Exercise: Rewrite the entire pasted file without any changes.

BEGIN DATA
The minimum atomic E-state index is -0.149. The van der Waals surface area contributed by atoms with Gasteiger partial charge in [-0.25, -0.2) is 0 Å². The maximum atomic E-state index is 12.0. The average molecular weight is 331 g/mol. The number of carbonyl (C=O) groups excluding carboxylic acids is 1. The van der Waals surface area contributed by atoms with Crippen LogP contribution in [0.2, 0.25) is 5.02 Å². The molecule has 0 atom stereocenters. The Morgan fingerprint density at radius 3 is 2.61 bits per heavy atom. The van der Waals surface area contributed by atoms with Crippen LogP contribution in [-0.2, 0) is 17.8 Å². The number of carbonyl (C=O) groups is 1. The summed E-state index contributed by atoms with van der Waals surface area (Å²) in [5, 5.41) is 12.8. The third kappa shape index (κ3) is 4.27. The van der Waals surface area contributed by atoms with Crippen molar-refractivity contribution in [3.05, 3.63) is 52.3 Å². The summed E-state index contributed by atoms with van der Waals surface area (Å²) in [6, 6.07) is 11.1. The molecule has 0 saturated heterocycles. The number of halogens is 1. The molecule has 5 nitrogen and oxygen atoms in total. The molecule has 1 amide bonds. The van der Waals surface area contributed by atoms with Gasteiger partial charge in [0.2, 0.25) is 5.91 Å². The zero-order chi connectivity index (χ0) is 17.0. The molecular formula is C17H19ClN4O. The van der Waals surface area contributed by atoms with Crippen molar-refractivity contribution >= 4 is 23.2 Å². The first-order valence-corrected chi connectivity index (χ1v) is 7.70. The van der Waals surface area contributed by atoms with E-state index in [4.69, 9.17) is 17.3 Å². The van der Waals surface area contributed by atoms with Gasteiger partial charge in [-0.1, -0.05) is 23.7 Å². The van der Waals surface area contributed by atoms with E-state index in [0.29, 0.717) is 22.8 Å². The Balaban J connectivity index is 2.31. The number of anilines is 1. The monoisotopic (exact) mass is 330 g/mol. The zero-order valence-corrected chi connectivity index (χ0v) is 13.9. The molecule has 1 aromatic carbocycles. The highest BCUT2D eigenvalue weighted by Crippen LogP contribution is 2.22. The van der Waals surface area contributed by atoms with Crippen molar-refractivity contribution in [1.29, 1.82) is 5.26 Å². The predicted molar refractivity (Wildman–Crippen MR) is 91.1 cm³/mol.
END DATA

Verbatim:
The minimum atomic E-state index is -0.149. The van der Waals surface area contributed by atoms with Gasteiger partial charge in [-0.25, -0.2) is 0 Å². The maximum atomic E-state index is 12.0. The average molecular weight is 331 g/mol. The number of carbonyl (C=O) groups excluding carboxylic acids is 1. The van der Waals surface area contributed by atoms with Crippen LogP contribution in [0.2, 0.25) is 5.02 Å². The molecule has 0 atom stereocenters. The Morgan fingerprint density at radius 3 is 2.61 bits per heavy atom. The van der Waals surface area contributed by atoms with Crippen LogP contribution in [-0.2, 0) is 17.8 Å². The number of carbonyl (C=O) groups is 1. The summed E-state index contributed by atoms with van der Waals surface area (Å²) in [5, 5.41) is 12.8. The third kappa shape index (κ3) is 4.27. The van der Waals surface area contributed by atoms with Crippen molar-refractivity contribution in [3.05, 3.63) is 52.3 Å². The summed E-state index contributed by atoms with van der Waals surface area (Å²) in [6, 6.07) is 11.1. The molecule has 0 saturated heterocycles. The number of halogens is 1. The molecule has 5 nitrogen and oxygen atoms in total. The molecule has 1 amide bonds. The van der Waals surface area contributed by atoms with Gasteiger partial charge in [0.2, 0.25) is 5.91 Å². The zero-order chi connectivity index (χ0) is 17.0. The molecular formula is C17H19ClN4O. The van der Waals surface area contributed by atoms with Crippen molar-refractivity contribution >= 4 is 23.2 Å². The first-order valence-corrected chi connectivity index (χ1v) is 7.70. The van der Waals surface area contributed by atoms with E-state index in [4.69, 9.17) is 17.3 Å². The van der Waals surface area contributed by atoms with Gasteiger partial charge in [-0.1, -0.05) is 23.7 Å². The van der Waals surface area contributed by atoms with E-state index in [0.29, 0.717) is 22.8 Å². The Balaban J connectivity index is 2.31. The number of anilines is 1. The monoisotopic (exact) mass is 330 g/mol. The zero-order valence-corrected chi connectivity index (χ0v) is 13.9. The molecule has 1 aromatic carbocycles. The highest BCUT2D eigenvalue weighted by Crippen LogP contribution is 2.22. The van der Waals surface area contributed by atoms with Crippen molar-refractivity contribution in [1.29, 1.82) is 5.26 Å². The predicted molar refractivity (Wildman–Crippen MR) is 91.1 cm³/mol.